A Del Oro High graduate, Bond grew up in Land Park and Loomis before pursuing a career as a professional golfer. She went to San Diego State University on a golf scholarship. Besides golf, she also worked as an actress and model.

“Then, I fell in love,” she said. “I married Jungle Boy.”

As a child, actor Steve Bond starred in “Tarzan and the Jungle Boy,” and later became a heartthrob on “General Hospital.”

“I segued my career into producing,” Cindy Bond said.

She devoted her work to creating family entertainment for such outlets as the Hallmark Channel.

“I grew up in Sacramento loving movies, particularly big musicals or (family films) that made you laugh, made you cry,” she said. “But when I started working as a producer in L.A., I looked around and thought, what happened to all those movies I loved as a kid? At that time (in the 1990s), Hollywood had turned very dark. I decided I wanted to make movies that would make a positive difference in the world.”

“I Can Only Imagine” has some mainstream heavyweights behind its surge. Lionsgate (“The Hunger Games”) and Roadside Attractions (“Manchester by the Sea”) handled the nationwide release. Lionsgate promoted the new movie with trailers on “Wonder,” its popular 2017 holiday release. “I Can Only Imagine” gave Roadside Attractions’ its all-time best opening weekend.

Bond and her team of movie makers built on the success of an immensely popular song.

Originally released in 1999 (and re-recorded in 2001), the ballad became the all-time greatest hit in Contemporary Christian music history. Written by Bart Millard and recorded by MercyMe, “I Can Only Imagine” ranks as the only Christian single to reach double-platinum with more than 2.5 million sold. A rare Christian crossover success, the song also reached No. 5 on Billboard’s Adult Contemporary rankings.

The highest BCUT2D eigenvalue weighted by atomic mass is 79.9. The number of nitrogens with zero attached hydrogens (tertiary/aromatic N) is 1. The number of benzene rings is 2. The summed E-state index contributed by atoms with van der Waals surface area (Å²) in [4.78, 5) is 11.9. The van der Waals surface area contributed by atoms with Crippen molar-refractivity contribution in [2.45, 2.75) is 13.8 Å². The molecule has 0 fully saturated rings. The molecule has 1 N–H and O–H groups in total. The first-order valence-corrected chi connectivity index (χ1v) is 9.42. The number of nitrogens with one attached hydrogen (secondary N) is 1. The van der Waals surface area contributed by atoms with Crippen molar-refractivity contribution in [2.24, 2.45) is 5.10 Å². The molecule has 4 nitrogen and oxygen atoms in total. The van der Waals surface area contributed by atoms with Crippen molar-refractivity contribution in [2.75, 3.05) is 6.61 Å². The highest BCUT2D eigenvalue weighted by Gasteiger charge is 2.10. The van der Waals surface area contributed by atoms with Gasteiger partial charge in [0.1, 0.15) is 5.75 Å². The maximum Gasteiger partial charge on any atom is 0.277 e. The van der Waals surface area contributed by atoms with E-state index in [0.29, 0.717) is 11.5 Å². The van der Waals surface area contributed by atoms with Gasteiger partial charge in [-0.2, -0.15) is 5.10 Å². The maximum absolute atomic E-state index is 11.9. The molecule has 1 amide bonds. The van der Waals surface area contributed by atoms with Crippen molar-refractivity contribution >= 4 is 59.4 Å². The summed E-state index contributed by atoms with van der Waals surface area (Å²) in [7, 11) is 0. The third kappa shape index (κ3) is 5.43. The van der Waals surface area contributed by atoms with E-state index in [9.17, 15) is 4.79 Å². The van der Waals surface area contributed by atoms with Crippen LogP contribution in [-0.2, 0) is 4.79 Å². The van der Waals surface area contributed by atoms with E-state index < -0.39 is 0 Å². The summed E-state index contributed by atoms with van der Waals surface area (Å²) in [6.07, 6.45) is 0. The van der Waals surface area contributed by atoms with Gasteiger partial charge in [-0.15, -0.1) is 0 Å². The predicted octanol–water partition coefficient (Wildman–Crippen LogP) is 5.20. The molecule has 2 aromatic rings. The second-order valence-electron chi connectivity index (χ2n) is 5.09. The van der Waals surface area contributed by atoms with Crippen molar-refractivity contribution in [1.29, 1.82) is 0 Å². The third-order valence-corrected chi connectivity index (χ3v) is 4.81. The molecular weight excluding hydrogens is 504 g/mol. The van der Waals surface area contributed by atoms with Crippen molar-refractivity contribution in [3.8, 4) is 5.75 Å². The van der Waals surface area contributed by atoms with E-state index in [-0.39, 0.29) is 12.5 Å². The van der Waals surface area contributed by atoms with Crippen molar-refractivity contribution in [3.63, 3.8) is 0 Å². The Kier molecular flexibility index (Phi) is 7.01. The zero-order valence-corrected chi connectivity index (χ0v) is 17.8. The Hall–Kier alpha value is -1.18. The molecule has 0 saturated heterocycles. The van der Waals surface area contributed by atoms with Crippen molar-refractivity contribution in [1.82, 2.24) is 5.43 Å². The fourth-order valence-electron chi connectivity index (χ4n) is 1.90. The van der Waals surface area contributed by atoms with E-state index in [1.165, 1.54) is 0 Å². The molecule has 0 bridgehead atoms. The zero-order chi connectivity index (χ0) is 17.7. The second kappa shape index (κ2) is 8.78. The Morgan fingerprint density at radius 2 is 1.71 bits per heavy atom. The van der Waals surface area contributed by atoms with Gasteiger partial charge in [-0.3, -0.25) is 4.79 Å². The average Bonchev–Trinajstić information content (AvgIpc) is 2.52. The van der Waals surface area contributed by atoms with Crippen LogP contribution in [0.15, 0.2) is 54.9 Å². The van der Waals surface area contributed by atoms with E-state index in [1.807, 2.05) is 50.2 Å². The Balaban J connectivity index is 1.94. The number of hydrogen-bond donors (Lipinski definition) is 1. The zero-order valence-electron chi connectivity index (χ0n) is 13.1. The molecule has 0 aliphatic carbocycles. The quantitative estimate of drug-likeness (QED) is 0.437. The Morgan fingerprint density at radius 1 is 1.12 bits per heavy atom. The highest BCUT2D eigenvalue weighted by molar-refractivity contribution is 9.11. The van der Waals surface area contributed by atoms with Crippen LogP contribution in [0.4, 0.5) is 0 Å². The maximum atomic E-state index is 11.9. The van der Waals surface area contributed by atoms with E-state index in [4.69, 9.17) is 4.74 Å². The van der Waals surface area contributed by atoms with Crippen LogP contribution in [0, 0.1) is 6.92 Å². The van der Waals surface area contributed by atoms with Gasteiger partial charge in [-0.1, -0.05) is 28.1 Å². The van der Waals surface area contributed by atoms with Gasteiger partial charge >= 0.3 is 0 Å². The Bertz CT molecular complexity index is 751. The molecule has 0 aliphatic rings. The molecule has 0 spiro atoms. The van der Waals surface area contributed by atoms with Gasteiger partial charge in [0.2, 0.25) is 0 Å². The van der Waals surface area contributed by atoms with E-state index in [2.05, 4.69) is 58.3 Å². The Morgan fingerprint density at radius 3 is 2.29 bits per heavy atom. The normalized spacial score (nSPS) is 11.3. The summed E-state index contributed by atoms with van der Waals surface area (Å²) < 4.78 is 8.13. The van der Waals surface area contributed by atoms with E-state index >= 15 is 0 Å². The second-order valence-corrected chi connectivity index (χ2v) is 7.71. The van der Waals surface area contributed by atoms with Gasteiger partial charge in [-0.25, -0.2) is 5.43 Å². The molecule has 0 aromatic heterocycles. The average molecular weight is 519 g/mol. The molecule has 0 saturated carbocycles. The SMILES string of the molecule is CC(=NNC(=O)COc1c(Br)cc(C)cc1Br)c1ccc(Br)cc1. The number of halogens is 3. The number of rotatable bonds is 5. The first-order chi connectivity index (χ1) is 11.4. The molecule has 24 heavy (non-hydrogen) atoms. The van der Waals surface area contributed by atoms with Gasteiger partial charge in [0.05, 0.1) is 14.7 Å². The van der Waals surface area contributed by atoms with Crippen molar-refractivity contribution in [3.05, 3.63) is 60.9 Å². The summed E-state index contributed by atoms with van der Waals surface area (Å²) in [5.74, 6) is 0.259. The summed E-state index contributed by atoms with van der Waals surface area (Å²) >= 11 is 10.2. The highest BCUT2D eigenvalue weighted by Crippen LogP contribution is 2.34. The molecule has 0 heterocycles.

Stretching its audience from country to gospel, “I Can Only Imagine” has been covered by several other artists including Amy Grant, Marie Osmond, Wynonna Judd and Trevor Mann.

MercyMe’s lead vocalist, Millard was inspired by the death of his father, Arthur “Bub” Millard Jr., a complicated man who fought his own demons before finding peace in religion shortly before his death to cancer.

In the movie, veteran actor Quaid plays the abusive dad and Finley, a Broadway performer in his first film, portrays the grown-up songwriter.

In search of the right song for a movie, Bond contacted a friend in Nashville. That led to Millard.

“I did a lot of work to learn Bart’s story,” Bond said. “We got the rights to the song and Bart’s life story. Then, everything just kind of fell into place.”

Bond expects “I Can Only Imagine” to find success with a wider audience.

“At its heart, it’s a father-son story,” she said. “It’s a story of forgiveness, redemption, reconciliation. It will make you cry, but those are happy tears. Bring plenty of tissues.”